It has been the most arduous quest in professional sports history, and for their fans the most painful—the quest for the first World Series championship since 1908. It has been one full of heartbreak with the constant refrain of ‘wait ‘til next year.’ Optimists, few and far between with this team, have used the mantra ‘it’s gonna happen.’ Every season begins with ‘next year is here.’ You get the point.
I am speaking of the historical lovable losers, the Chicago Cubs. It has been 107 years since the last world championship (70 years since they even played for one), but after six consecutive last place finishes, the Cubs are returning to the Postseason as a Wild Card team. The Cubs are secure in having the third-best record in Major League Baseball, but the problem is the only two better also reside in their National League Central.
The Cubs trail the first place St. Louis Cardinals and the second place Pittsburgh Pirates, whom they just finished a three-game series with at Wrigley Field over the weekend. The Cubs and Pirates will meet in a one-game playoff, the Wild Card Game next Wednesday, to see who plays the Cardinals in the Best-of-5 Division Series. The New York Mets and Los Angeles Dodgers will face off in the other NLDS.
If you have never visited the ‘Friendly Confines,’ it is a trip you owe yourself to make. It is a pilgrimage I make every year. This year, mostly due to a rainout, I was privileged enough to go two different weekends, the second of which was this past one. It was the first time I had visited during a pennant race. Chicago is a different place when the Cubs are good, and they are this season. It has been an inside thing all season, started by catcher Miguel Montero, the hashtag #wearegood. The Cubs are good. Is this the year they finally break the curse?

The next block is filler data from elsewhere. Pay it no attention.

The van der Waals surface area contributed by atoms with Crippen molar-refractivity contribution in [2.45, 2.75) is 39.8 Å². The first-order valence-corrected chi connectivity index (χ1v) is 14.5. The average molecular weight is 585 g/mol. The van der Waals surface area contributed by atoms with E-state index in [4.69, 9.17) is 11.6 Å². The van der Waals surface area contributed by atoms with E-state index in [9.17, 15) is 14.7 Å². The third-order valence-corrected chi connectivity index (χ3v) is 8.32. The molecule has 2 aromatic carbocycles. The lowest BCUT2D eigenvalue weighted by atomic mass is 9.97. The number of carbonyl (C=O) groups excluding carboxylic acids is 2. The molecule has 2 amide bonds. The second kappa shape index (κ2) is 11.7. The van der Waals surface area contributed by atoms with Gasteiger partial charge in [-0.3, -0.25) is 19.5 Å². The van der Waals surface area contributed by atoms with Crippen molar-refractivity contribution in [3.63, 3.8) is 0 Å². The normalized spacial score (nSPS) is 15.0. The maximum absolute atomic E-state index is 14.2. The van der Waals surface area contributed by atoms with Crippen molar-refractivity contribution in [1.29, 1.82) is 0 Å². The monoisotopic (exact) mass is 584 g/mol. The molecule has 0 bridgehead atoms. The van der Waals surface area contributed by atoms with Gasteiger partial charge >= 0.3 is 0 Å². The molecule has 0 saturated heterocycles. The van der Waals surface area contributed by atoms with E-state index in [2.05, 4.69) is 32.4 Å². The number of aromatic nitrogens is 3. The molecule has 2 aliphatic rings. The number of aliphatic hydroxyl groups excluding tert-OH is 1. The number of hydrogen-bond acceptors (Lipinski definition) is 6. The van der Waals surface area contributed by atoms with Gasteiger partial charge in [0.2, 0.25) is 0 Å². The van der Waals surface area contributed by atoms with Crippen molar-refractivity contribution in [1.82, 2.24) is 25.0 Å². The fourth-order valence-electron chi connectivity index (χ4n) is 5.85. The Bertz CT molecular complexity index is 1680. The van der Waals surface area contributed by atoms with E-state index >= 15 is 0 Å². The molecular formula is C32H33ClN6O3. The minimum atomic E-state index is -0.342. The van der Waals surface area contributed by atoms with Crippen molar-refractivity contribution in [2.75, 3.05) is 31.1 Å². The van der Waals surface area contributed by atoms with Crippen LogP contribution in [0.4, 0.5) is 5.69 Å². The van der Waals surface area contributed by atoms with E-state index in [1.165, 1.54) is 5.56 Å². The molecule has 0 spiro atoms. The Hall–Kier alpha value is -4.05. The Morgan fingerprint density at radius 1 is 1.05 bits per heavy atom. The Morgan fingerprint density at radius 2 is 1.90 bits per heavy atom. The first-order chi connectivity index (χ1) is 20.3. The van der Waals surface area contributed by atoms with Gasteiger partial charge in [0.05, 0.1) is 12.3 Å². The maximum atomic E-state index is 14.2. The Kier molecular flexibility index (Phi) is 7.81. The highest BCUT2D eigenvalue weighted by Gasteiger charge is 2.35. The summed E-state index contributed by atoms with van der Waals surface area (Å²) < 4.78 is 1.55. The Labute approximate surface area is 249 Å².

The curse is alleged to have begun during the 1945 World Series when a fan, curiously having shown up with a Billy goat, was denied entry to Wrigley Field. It continued in 1969, when the Cubs had an 8½ game lead in the division entering September, only to have a black cat race onto the on-deck circle at New York’s Shea Stadium, delaying a game, in a series where the Cubs were swept four straight by the Miracle Mets who went on to win the World Series.
It lived on in 1984, when the Cubs won the first two in the NLCS, only to lose three straight and the series in San Diego highlighted by a ground ball going between the legs of first baseman Leon Durham in the deciding game. It reached a fever pitch in 2003, when the Cubs were five outs from the World Series and the notorious Steve Bartman interfered with a foul ball, denying a crucial out, and rattling the team—leading to eight Marlins runs and the eventual seven-game series win for Florida. Back-to-back division titles in 2007 and 2008 led to back-to-back NLDS sweeps, and an unreasonable rebuild. But now they return, and with it the hopes of Cubs Nation.
This team has the likely Cy Young Award winner in Jake Arrieta, the likely Rookie of the Year in Kris Bryant, the likely Manager of the Year in Joe Maddon, and a prime MVP candidate in Anthony Rizzo. Arrieta will pitch in the Wild Card Game in Pittsburgh, and carry 107 years of frustration with him.